Each time I visit the centre, and spend time with the commendable staff of KAR, I learn of the difficulties of the shelter and the struggle to fund expensive food and vet bills. KAR even has to pay for every operation on the neuter and release program in order to prevent the over-population of strays. Worst still, the prices for these operations have recently increased making it even harder. The centre faces many challenges. Unlike animal charities in the UK, KAR are solely funded by donations for both money and food. They also face issues from the local government who place restrictions on certain practices, such as their neuter and spay program. KAR was prevented from operating this program for a whole year, as the government insisted that they could handle it alone, but never did. Obviously during this time, the population of dogs in the area highly increased. Still now, there are restrictions on returning dogs to the area they were picked up from.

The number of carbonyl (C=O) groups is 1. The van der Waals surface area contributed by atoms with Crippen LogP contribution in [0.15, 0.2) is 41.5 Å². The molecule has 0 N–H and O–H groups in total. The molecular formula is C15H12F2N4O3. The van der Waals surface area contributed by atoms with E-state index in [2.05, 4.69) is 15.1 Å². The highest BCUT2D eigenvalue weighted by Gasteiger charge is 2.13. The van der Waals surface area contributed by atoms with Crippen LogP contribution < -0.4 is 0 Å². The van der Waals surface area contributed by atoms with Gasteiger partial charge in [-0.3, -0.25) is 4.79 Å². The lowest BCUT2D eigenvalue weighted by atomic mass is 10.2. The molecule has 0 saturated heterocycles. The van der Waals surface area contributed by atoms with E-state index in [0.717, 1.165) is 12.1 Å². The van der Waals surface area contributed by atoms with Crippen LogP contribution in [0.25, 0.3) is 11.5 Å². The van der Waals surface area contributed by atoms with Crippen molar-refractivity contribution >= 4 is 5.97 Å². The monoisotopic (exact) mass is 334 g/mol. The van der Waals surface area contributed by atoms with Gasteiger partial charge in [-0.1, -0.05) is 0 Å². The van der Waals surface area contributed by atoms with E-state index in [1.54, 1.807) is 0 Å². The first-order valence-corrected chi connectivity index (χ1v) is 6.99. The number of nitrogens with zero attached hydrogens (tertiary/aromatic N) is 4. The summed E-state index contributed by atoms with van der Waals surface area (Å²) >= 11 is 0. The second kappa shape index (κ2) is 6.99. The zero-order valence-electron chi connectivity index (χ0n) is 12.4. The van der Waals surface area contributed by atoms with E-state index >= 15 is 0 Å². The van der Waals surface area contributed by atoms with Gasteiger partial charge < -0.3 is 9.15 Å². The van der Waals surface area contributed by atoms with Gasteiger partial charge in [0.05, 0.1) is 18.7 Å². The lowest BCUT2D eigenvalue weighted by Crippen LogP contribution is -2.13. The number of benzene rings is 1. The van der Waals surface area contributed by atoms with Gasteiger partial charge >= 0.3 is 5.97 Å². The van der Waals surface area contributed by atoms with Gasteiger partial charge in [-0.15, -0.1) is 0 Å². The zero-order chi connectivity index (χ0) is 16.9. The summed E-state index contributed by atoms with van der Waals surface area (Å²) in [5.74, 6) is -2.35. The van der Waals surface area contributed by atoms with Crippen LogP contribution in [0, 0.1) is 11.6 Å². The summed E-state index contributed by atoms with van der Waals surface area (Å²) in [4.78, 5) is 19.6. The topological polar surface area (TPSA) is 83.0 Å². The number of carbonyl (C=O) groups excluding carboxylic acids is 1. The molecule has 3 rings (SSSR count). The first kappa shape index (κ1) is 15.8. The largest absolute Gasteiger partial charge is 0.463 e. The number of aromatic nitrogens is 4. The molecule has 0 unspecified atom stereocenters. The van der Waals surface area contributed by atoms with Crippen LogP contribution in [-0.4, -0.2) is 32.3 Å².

There are more concerning situations for the centre beyond government restrictions. Animal rights are not of the highest standard in Cyprus. Abandonments occur regularly, and cruelty cases are not uncommon either. For example, one little dog I met there had suffered cuts around her neck where her collar, on too tight, had become embedded in to her skin. Puppies and dogs are also found each morning at the centre dumped during the night. Some come in starving or suffering from the fatal disease, Parvo. Cases of poisoning or shooting the dogs is also prevalent in the area. Despite this the staff at KAR struggle on, and do the best they can with what they have.
Due to numbers of staff, and hours in the day, the dogs can go a long time without going for a walk. Luckily there are kind visitors who come and occasionally take their favourites out. Sara and I were amazed by the gorgeous walks around the five-fingered mountain with its immense panoramic sea views of Kyrenia. We were also pleasantly surprised that despite how often the dogs get exercised they were so well behaved off the lead, even in large groups. Most were more than happy to come back, especially if they knew it was nearly dinner time!